I write about courageous journeys, whether they focus on plants or people. I’m now working on a novel that spans over 100 years. Six generations of women from a single family journey through the maze of life challenges and lessons, all strung together by the maternal thread of self-doubt and surrender, in No More Daughters.
Their story begins on a small tenant farm in rural Kansas in the 1900s and travels west, eventually to culminate in the opposing conditions of desert and oasis in Las Vegas where the lineage of women ends. Or does it? The 5th generation of the family has failed to produce any daughters and the legacy of self-sacrifice and gritty determination threatens to yield to the whims of fate. Is this the final bequest left from a century of struggles? The answer is held by the 6th generation granddaughters who determine the true heritage formed by their ancestors.
Watch for, No More Daughters to discover how the legacy of women lives on.
Excerpt from Part 1, No More Daughters:
1907 – Lillian
Time seemed to go on forever, undefined, like the distant horizon. The prairie and field fused together, and though the settlers altered the land they now farmed, this landscape was little affected by the toil and tears of those who merged their lives with it. Ruth was part of that blend.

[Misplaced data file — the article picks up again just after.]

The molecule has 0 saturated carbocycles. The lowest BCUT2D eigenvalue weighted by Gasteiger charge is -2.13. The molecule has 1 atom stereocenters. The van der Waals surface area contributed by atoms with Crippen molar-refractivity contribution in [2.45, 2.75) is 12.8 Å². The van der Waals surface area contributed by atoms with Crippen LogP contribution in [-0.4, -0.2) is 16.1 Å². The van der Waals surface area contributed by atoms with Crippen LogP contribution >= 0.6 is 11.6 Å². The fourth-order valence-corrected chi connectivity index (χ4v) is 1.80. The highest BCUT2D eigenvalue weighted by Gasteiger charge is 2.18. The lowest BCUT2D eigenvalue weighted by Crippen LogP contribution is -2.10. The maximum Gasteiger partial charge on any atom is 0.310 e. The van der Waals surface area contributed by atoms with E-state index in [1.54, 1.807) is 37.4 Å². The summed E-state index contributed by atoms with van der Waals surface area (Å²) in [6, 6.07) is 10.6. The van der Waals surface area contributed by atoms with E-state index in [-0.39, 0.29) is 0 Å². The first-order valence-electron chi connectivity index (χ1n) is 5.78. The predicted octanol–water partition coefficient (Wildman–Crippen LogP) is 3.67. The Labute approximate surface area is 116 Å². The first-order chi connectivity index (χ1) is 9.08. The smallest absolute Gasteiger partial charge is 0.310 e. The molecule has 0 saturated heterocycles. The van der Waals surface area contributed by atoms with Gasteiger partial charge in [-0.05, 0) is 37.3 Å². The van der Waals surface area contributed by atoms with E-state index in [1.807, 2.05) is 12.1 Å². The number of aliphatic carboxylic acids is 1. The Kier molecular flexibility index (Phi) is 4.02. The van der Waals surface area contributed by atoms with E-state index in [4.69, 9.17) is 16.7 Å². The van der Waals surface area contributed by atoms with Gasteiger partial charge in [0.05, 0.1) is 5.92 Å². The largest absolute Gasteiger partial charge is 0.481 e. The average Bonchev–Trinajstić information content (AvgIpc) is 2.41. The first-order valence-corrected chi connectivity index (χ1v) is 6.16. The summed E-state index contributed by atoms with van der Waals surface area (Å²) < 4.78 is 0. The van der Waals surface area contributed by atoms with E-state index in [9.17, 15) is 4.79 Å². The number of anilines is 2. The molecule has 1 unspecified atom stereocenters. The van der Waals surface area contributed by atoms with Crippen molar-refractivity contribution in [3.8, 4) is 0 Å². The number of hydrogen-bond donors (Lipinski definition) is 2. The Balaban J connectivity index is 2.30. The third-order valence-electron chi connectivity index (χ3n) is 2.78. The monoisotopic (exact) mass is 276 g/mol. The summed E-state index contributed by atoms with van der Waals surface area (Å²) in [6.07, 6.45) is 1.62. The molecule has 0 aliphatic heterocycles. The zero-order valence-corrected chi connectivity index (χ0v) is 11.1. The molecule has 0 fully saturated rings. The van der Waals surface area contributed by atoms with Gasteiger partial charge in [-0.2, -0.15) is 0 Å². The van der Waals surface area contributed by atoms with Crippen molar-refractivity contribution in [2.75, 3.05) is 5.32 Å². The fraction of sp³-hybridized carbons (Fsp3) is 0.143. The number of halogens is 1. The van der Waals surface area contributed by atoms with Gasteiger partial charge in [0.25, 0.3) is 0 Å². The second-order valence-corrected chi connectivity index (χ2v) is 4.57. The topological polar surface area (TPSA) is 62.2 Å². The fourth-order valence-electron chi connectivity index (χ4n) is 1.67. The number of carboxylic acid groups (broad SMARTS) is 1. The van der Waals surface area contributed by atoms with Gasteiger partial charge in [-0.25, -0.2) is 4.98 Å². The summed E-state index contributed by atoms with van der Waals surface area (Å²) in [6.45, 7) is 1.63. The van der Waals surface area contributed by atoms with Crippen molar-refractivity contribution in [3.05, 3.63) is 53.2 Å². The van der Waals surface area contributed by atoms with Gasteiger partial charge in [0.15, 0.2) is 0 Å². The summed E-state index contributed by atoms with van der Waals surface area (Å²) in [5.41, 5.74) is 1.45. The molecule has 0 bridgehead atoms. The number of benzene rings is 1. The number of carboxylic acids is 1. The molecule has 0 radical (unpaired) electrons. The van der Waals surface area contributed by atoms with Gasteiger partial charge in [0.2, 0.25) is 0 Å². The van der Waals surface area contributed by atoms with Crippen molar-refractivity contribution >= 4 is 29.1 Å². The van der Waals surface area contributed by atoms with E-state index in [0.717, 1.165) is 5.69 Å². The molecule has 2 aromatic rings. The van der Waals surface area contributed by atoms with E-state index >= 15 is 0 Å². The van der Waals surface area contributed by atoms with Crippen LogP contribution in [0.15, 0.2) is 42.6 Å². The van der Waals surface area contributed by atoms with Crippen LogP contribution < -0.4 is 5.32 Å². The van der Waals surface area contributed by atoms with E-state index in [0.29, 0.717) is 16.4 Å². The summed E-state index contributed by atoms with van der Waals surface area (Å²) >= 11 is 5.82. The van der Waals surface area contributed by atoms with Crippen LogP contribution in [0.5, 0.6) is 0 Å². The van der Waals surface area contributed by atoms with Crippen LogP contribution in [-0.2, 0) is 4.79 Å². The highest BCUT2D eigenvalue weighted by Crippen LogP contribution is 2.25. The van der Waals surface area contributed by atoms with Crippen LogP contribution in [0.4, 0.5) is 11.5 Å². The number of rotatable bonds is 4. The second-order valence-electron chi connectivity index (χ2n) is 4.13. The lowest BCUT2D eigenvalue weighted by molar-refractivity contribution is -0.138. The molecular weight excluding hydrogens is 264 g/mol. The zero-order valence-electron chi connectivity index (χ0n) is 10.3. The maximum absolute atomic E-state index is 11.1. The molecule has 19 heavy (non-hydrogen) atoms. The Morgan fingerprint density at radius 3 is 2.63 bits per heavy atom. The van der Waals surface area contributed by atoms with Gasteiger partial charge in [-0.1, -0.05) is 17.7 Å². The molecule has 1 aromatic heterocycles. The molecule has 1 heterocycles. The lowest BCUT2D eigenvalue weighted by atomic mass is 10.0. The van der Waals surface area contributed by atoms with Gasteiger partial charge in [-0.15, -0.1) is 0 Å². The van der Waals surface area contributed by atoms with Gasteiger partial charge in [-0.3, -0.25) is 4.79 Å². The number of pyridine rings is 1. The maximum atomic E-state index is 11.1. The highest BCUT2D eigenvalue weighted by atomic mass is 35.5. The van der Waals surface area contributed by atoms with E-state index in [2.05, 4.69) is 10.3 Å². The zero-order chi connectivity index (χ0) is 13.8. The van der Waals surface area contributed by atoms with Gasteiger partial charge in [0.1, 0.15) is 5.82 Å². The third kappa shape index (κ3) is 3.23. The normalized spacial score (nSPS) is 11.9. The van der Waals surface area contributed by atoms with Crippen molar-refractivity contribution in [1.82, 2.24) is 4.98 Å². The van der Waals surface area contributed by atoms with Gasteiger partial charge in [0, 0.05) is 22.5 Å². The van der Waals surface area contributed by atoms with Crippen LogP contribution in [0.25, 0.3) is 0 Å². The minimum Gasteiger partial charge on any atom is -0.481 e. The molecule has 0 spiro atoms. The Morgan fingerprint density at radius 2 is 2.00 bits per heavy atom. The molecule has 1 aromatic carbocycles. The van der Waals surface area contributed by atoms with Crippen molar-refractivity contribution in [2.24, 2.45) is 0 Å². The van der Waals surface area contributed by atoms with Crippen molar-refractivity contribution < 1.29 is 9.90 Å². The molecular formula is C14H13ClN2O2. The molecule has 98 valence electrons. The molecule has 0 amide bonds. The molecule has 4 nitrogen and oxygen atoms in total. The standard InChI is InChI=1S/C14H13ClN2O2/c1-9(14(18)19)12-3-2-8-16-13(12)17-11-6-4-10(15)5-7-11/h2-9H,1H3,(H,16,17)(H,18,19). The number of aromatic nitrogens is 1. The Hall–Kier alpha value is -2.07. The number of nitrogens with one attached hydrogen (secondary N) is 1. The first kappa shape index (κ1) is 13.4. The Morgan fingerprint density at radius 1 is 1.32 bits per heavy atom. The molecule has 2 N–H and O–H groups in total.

“Ruth, I need your help in the kitchen. Brush yourself and come in here,” Lillian hollered from the kitchen porch. “You can’t waste your life looking for something that isn’t there.”
Ruth turned her head slightly, but didn’t take her eyes off the horizon. “Is it suppertime already? Do I have to come in right now, Ma?”
“You know this land is so flat, you’d see a snake crawling on the ground a hundred miles from here. No one’s on the road. No one’s going to be on the road.” Ruth heard exasperation building in her mother’s voice. “Now get up and come inside and stop making a fool of yourself. He’s not coming!” Without waiting for Ruth to move, Lillian went back inside the house. She let the screen door bang loud behind her.
The sky was clear, though not yet hot. The cold plain’s winter had passed, as had the wet and windy spring. Summer was still a day away, but already the meadow was lush with wildflowers. The beginning of summer wasn’t what Ruth longed for. The morning would bring her birthday. It was the day she waited for every year, even more than Christmas. Ruth’s anticipation and vigilance were high because she believed tomorrow her father would return. She was certain he’d come this year for sure.